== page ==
Author: Jaewon Kang and Sharon Terlep
Source: The Wall Street Journal
Makers of luxury goods from liquor to perfume think they have found the antidote to the fading American shopping mall: airport terminals.
The world’s airports, drawing ever more travelers with time to kill, have become havens of high-end shopping, where stores sell $400 bottles of whiskey and $4,000 purses against the backdrop of day spas, hot springs and, in one case, a butterfly garden.
For the first time last year, Estée Lauder Co. generated more revenue at airports globally than at U.S. department stores, which for decades had been beauty companies’ biggest sales driver. Other luxury-goods companies, from spirits maker Bacardi Ltd. to Kering SA’sKER -0.53% Gucci, are also expanding their presence at airport terminals.
“Very few channels have almost guaranteed traffic,” said Olivier Bottrie, who heads Estée Lauder’s global travel-retail business. “When a department store goes away, it’s not a major catastrophe. But if a major airport went away, it would be a major catastrophe.”
An average person travels by plane three to four times a year, and spends about 72 minutes waiting between security and flight—the so-called golden hour—according to Bacardi. Travelers, especially those coming from Asia, increasingly work high-end shopping sprees into their trips, planning layovers around access to lavish shopping, executives say.
Global sales of duty-free and other travel-retail channels rose about 9.3% to reach a record $76 billion in 2018, up from $69 billion in 2017, according to research firm the Data Circle. Travel retail consists of airport shops, in-flight purchases, duty-free stores neighboring airports, cruises and online orders picked up at the airport. All stores located beyond airport customs are duty-free.
Especially attractive is the influx of travelers with disposable income from emerging markets such as China, India, Russia and Brazil, where the fast-expanding middle class means untapped potential.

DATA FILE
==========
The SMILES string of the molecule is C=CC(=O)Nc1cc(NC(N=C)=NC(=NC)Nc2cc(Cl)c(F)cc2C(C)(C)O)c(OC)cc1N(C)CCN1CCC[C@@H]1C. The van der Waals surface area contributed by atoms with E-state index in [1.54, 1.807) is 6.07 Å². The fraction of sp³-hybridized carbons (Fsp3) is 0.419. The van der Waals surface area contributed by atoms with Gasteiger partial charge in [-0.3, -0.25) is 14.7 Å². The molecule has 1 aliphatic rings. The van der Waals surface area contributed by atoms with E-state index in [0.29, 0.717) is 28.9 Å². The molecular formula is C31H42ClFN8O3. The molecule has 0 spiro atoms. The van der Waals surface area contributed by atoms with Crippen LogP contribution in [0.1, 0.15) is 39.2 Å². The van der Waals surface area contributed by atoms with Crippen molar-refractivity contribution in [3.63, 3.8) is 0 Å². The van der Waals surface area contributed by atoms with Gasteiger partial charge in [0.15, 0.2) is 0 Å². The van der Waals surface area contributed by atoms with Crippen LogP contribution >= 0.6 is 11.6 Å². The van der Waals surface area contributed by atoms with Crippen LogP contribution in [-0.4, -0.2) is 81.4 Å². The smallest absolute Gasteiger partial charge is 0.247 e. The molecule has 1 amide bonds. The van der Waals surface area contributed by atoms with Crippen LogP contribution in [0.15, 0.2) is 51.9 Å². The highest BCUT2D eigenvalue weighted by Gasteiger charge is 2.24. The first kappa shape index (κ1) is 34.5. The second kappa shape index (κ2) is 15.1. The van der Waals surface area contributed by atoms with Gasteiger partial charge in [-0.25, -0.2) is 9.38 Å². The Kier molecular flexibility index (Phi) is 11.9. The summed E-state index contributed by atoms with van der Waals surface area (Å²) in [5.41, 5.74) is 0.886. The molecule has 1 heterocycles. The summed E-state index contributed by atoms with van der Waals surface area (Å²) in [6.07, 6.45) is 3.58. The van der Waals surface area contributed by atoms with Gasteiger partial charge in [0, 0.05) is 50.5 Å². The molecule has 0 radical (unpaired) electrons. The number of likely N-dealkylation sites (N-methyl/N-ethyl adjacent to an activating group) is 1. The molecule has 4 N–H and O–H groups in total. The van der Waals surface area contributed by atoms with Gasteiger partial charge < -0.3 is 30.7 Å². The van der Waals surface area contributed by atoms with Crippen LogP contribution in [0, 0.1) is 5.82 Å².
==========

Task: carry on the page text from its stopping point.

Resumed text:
In China, for instance, only 9% of people have a passport; every day an estimated 7,000 Chinese travelers take their first international flight, said Vinay Golikeri, managing director of global travel retail at Bacardi.
Estée Lauder is among the biggest beneficiaries of a growing appetite for high-end shopping at the world’s airports.
Travel retail comprised about 18% of the beauty giant’s $13.7 billion in sales last year, surpassing sales from Macy’s , Saks Fifth Avenue and other department stores in North America. A decade ago, travel retail was 7% of retail sales, while North American department stores were 30% of total sales.
At L’Oréal SA, which houses the Lancôme and Maybelline brands, travel-retail sales rose 27% last year to exceed €2 billion ($2.26 billion) in sales.
For luxury brands, airport shops offer direct access to shoppers who are less familiar with high-end names but are eager to purchase products they can’t find near home.
“It’s not about discounting now; it’s really about experience,” said Edgar Huber, who headsCoty Inc.’s luxury division. The company’s drugstore brands such as CoverGirl and Clairol have been struggling for years with declining sales, while its luxury unit continues to grow, fueled in part by travel retail. Last month, the company rolled out a line of Gucci lipsticks at airports including a tube called Goldie Red that sells online for $38.
Mr. Huber said roughly 15% of travelers buy at travel-retail outlets, leaving room for growth. And, he said, airport shoppers are attractive because they tend to have time to burn and therefore linger longer in stores.
Mieko Tsukimori, 68, and her husband arrived at Haneda International Airport in Tokyo last month three hours before their flight to Hong Kong, which allowed them to browse through stores for Japanese souvenirs. Lined with red-lacquer columns, Haneda offers a theme-park version of Edo-era Tokyo, complete with a replica of the famous all-wood Nihonbashi bridge. “We come here early and have some tea and anmitsu,” Mrs. Tsukimori said, referring to a Japanese confectionery with sweet-bean paste.
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Luxury brands are also hoping to attract travelers with more adventurous tastes and time to try unusual items.
“Over half of the people, when they travel and browse stores, they’re looking for something they can’t find back home,” said Bacardi’s Mr. Golikeri.
In May, Bacardi rolled out a three-part series for its Aultmore Scotch whisky at Heathrow Airport in London, selling each bottle for $400. The company found that most shoppers were buying all three bottles totaling $1,200.
—Mayumi Negishi contributed to this article.